Where it began
My one observation is that the folks debating the two topics don't seem to talk to each other at all, don't seem to have much overlap in names and really are just talking past each other. This all will be painful.
Will be.... is.... has been... Will we ever get to will have been?
Here is the New York Times has on November 17, 1947. Not a typo, the date is 1947. You could have a discussion over what just about each line says. So we will just start with the transcript, but I would almost read it backwards.
Regional Plan Association Proposes a Civic Center. By C. Edmund Fisher. November 17, 1947, Page E7
PITTSBURGH, Nov. 8 - A multimillion-dollar civic center eliminating seventy acres of substandard housing from the Pittsburgh business district has come from the drawing boards of two Pittsburgh architects.
Known as "The Pittsburgh Center," it was designed at the request of the Pittsburgh Regional Planning Association and turned over to the Pittsburgh Chamber of Commerce for practical application.If ever carried out, it would provide this steel center of the world with much-needed improvements. The plan includes a huge arena, seating 18,000 for sports events and 15,000 for conventions. a hotel, apartments and a crosstown highway.
Financing for the crosstown highway lias been assured by, Allegheny County authorities, while the city's share of property damages was included in a recently approved improvement bond issue. The. highway would bisect the outer edge of the business district and parallel the southern end of the Pittsburgh Center.
The center's keystone would be the arena. This, according to ,the planning association's proposal, would include, in addition to the auditorium. and sports. arena, facilities for exhibits and business displays. Pittsburgh has long felt the need for a large auditorium that could house major conventions, such as Democratic and Republican national meetings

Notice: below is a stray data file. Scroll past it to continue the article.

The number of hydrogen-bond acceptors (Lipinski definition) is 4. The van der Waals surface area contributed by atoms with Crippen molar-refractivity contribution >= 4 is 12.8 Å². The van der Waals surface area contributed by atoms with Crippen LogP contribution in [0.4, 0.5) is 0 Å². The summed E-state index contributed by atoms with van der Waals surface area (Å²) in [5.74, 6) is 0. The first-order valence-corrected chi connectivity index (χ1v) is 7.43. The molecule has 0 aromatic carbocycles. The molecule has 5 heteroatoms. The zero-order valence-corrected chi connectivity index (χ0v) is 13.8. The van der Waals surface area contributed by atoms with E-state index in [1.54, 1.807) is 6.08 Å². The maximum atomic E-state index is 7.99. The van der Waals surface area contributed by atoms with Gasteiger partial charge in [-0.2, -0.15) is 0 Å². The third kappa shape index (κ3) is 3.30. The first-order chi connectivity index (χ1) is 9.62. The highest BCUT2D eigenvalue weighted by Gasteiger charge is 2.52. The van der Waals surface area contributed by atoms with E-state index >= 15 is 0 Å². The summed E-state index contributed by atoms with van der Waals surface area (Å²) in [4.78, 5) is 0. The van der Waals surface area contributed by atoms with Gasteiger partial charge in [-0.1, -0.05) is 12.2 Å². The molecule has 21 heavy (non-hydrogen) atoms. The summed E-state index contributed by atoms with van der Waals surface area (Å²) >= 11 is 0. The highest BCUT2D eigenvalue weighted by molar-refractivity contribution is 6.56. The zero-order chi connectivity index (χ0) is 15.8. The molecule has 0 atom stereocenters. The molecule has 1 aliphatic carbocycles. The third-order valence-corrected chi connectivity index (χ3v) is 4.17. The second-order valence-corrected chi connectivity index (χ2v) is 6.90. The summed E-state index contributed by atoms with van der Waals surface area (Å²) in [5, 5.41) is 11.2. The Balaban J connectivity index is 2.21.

The center would be constructed on a n,uge section of what is known as The Hill, now partly covered with slums. The civic center would rip out homes and apartments in which 1,995 families now reside, and would 'provide apartments for 2,000 families, plus wide streets, parks and modern schools.
I should add of course that 1947 was surely not the beginning of any of this. One of the first posts here: Seeds of Our (self) Destruction, points out what may be the real genesis of what happened in the Lower Hill District and environs. A film I would use when teaching urban economics is a documentary entitled The City (American Institute of Planners, 1939, available as an MPEG stream via the Prelinger Archives). One of the more remarkable films ever made. I believe as do others that 40 years of anti-urban policy all stem from... if not that film in and of itself, then from the mentality that inspired it. For all intents and purposes, Pittsburgh was its case study.